Israel finds more sympathy in Europe
Concerns about Islamist threat have influenced traditionally pro-Arab Europe's view of the Israeli-Palestinian conflict.
European Union leaders this week flanked Israeli Foreign Minister Tzipi Livni as she told the world's news media, "We are all opposed to terrorism." For many observers in Europe, the moment underscored a little-noted but ongoing convergence between European and US-Israeli thinking – despite the tragedy and challenge that Gaza presents.Skip to next paragraph
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For decades, Europe was a Middle East counterbalance – generally sympathetic to Palestinians as the weaker party, critical of an unqualified US backing of Israel. The Palestine Liberation Organization had offices in Europe. France's Navy helped Yasser Arafat escape Tripoli in 1983. Europe backed the Oslo Accords, and saw the Palestinian cause as a fight for territory and statehood.
Yet Europe's traditional position on the Arab dispute has been quietly changing: It is gravitating closer to a US-Israeli framing of a war on terror, a "clash of civilizations," with a subtext of concern about the rise of Islam – and away from an emphasis on core grievances of Palestinians, like the ongoing Israeli settlements in the West Bank and East Jerusalem, and "occupation."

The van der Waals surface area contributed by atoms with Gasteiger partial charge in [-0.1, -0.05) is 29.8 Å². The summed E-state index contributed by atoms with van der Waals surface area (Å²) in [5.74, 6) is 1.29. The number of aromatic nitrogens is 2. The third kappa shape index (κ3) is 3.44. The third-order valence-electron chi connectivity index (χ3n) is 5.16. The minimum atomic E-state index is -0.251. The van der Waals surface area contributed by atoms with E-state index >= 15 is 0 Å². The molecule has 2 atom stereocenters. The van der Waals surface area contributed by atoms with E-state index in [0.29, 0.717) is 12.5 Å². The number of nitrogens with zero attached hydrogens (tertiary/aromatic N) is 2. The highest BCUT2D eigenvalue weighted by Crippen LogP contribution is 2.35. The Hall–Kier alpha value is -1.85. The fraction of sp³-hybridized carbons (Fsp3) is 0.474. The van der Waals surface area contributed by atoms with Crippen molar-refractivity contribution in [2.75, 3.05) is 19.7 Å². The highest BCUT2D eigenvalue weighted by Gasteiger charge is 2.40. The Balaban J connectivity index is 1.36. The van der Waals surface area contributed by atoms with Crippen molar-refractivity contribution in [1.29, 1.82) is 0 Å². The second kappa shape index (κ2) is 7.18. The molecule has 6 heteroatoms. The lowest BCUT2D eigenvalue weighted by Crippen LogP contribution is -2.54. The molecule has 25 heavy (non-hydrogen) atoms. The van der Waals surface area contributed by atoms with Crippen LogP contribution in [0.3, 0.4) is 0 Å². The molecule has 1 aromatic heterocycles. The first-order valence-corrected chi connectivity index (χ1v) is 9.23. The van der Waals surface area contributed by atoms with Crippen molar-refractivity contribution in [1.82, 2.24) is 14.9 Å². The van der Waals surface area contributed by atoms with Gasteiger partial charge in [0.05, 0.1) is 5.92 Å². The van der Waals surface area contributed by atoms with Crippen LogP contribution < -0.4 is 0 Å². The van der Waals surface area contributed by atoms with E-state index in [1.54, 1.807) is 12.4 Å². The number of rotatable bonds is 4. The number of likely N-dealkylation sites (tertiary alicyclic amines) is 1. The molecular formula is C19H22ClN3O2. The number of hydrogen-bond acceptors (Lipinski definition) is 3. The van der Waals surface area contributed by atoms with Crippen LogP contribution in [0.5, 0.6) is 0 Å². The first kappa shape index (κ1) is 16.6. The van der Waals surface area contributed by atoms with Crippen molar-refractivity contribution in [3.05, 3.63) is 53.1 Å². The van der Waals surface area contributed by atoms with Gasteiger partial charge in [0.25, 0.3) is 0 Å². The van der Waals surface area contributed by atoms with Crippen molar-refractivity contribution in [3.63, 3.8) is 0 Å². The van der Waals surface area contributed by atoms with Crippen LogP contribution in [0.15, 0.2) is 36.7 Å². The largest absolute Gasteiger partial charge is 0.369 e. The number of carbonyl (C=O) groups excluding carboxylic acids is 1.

Causes for the shift are complex and manifold, and in no small way associated with the rise of Muslim populations in Europe. But since Sept. 11, the discourse and psychology in Europe has shifted, with pro-Arab support "diluting and weakening," as Karim Bitar, with the International Institute of Strategic Relations in Paris, puts it – and converging with US-Israeli framing of a fight against terror. [Editor's note: The original version misspelled Mr. Bitar's name.]
"There is convergence on goals [terrorism] between Europe and the US, and a remnant of divergence on means [military logic]," argues the French intellectual Dominique Moisi. "The Europeans are less pro-Islamic Muslims now than before, after 9/11.
"We also see that even American Jews are not entirely at peace with what Israel is doing. There's more criticism of Israel than before, in American opinion; and in Europe there is less support of what the Arabs are."
In the Gaza conflict, "European diplomats see a crisis with no exit point," says a senior French scholar with extensive Mideast experience. "They think if the Israelis can put out Hamas and put in Abbas, that would be wonderful. They don't see Hamas as Palestinian nationals, but as Islamic."
A Euro-American convergence leaves European Union diplomats supporting Palestinians on "shallower emotional and humanitarian grounds," says Mr. Bitar, "helping people survive, hoping economic improvement is enough, and forgetting the old issues of substance, and Israeli occupation. The two-state solution is nearly dead."